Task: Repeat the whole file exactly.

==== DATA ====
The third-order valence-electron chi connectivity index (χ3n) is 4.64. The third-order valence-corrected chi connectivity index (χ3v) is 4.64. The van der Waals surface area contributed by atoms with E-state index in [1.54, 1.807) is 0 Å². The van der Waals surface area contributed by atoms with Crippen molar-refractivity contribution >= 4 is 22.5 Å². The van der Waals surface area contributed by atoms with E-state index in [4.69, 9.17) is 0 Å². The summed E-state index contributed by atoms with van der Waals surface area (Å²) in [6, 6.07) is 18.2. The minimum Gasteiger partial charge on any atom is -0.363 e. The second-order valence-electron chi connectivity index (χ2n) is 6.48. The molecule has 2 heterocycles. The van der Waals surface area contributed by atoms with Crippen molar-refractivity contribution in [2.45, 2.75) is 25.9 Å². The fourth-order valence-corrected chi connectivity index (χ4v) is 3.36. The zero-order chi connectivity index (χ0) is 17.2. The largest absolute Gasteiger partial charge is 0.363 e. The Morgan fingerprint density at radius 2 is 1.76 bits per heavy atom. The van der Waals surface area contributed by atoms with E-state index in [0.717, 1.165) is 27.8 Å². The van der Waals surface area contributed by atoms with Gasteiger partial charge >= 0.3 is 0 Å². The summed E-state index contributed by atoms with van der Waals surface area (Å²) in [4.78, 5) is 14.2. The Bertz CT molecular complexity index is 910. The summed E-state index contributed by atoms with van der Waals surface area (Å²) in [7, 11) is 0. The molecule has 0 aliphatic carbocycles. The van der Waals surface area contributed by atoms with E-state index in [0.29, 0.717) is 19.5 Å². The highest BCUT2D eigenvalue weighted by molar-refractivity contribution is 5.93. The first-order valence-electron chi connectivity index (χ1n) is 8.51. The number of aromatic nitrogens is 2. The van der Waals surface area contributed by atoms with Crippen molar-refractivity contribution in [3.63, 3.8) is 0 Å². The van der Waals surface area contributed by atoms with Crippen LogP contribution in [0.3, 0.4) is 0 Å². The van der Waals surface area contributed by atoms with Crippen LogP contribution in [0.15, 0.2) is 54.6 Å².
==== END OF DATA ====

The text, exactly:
The third-order valence-electron chi connectivity index (χ3n) is 4.64. The third-order valence-corrected chi connectivity index (χ3v) is 4.64. The van der Waals surface area contributed by atoms with E-state index in [1.54, 1.807) is 0 Å². The van der Waals surface area contributed by atoms with Crippen molar-refractivity contribution >= 4 is 22.5 Å². The van der Waals surface area contributed by atoms with E-state index in [4.69, 9.17) is 0 Å². The summed E-state index contributed by atoms with van der Waals surface area (Å²) in [6, 6.07) is 18.2. The minimum Gasteiger partial charge on any atom is -0.363 e. The second-order valence-electron chi connectivity index (χ2n) is 6.48. The molecule has 2 heterocycles. The van der Waals surface area contributed by atoms with Crippen molar-refractivity contribution in [2.45, 2.75) is 25.9 Å². The fourth-order valence-corrected chi connectivity index (χ4v) is 3.36. The zero-order chi connectivity index (χ0) is 17.2. The largest absolute Gasteiger partial charge is 0.363 e. The Morgan fingerprint density at radius 2 is 1.76 bits per heavy atom. The van der Waals surface area contributed by atoms with E-state index in [0.717, 1.165) is 27.8 Å². The van der Waals surface area contributed by atoms with Gasteiger partial charge >= 0.3 is 0 Å². The summed E-state index contributed by atoms with van der Waals surface area (Å²) in [4.78, 5) is 14.2. The Bertz CT molecular complexity index is 910. The summed E-state index contributed by atoms with van der Waals surface area (Å²) in [7, 11) is 0. The molecule has 0 aliphatic carbocycles. The van der Waals surface area contributed by atoms with E-state index in [0.29, 0.717) is 19.5 Å². The highest BCUT2D eigenvalue weighted by molar-refractivity contribution is 5.93. The first-order valence-electron chi connectivity index (χ1n) is 8.51. The number of aromatic nitrogens is 2. The van der Waals surface area contributed by atoms with Crippen molar-refractivity contribution in [3.63, 3.8) is 0 Å². The van der Waals surface area contributed by atoms with Crippen LogP contribution in [0.3, 0.4) is 0 Å². The van der Waals surface area contributed by atoms with Crippen LogP contribution in [0.15, 0.2) is 54.6 Å².